After an emotional and challenging 2013, Vanessa Gissel is looking forward to the new year.
The 11-year-old girl from Duluth, Ga., endured long stints away from home after undergoing a bone marrow transplant to treat her sickle cell anemia. It was a difficult journey — 39 straight days in the Aflac Cancer Center of Children’s Healthcare of Atlanta followed by 32 nights in the Atlanta Ronald McDonald House — but one made easier by the love and support of her family.
The Gissel family is a tight-knit one — mother, Dominque, father, Gregory, and Vanessa’s sisters: 14-year-old Ariel and 2-year-old Sarah. Vanessa’s transplant illustrated that, with the family there for her every step of the way. No one more than little Sarah, who donated her bone marrow to Vanessa.
“I think about it every day, the chance that we had. I feel so lucky that we had Sarah and that she was a perfect match for Vanessa,” Dominique said.
Transplant day was July 17 and seven days of chemotherapy preceded that. Vanessa’s medical issues started years before, when she was 7. She had a life-threatening episode on Halloween that year, suffering from acute chest syndrome, and five months later got very sick again and was diagnosed with sickle cell anemia.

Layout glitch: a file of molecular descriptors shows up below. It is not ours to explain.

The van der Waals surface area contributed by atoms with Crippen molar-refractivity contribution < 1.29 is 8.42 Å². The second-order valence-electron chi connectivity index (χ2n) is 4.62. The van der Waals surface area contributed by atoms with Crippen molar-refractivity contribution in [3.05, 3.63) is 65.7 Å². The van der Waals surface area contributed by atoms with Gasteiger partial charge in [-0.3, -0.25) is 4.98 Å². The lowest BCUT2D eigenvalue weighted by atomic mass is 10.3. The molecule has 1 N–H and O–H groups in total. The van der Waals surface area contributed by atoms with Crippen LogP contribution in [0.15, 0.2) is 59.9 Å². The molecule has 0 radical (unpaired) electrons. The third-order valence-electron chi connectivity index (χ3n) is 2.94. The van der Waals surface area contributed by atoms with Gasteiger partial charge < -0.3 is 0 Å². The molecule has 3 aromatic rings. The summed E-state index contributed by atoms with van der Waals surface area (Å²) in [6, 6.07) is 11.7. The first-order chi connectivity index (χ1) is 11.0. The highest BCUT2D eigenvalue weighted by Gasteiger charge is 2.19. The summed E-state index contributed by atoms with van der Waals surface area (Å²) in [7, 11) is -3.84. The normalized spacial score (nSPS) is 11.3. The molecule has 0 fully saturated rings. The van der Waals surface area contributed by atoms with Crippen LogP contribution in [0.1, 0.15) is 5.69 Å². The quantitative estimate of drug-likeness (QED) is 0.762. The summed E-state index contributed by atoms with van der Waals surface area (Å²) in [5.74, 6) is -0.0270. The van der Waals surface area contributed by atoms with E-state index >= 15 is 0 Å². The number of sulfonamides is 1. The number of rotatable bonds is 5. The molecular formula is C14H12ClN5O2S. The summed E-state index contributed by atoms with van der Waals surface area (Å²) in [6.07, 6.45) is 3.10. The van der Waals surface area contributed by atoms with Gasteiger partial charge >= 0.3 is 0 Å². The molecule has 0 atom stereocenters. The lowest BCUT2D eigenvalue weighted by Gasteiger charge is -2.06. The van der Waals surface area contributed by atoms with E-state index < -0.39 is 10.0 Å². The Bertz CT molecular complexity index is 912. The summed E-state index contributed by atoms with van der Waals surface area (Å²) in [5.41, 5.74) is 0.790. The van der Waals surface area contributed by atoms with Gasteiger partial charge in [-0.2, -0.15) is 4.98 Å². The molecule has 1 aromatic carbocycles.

A transplant was discussed, but the risks involved led the family to contemplate it for some time. Then came Sarah, a perfect bone marrow match, and when she became old enough the Gissels decided to move forward with the idea. It was a difficult decision, one validated by its success.
“I think, ‘Oh my God, she’s cured,’” Dominique said. “I didn’t know it was going to be that type of feeling.”
Vanessa returns to the hospital every two weeks for a check up, but now, almost six months after the transplant, her hair is growing back as she looks forward to finishing home schooling and returning to B.B. Harris Elementary School. Mostly she looks forward to going to the pool when the weather allows. She is also hopeful that her family will vacation to the Smoky Mountains in Tennessee in the upcoming year.
“She’ll be able to get married, have kids, pick a profession,” her mother said of the future that awaits Vanessa. “I feel like we can do anything now.”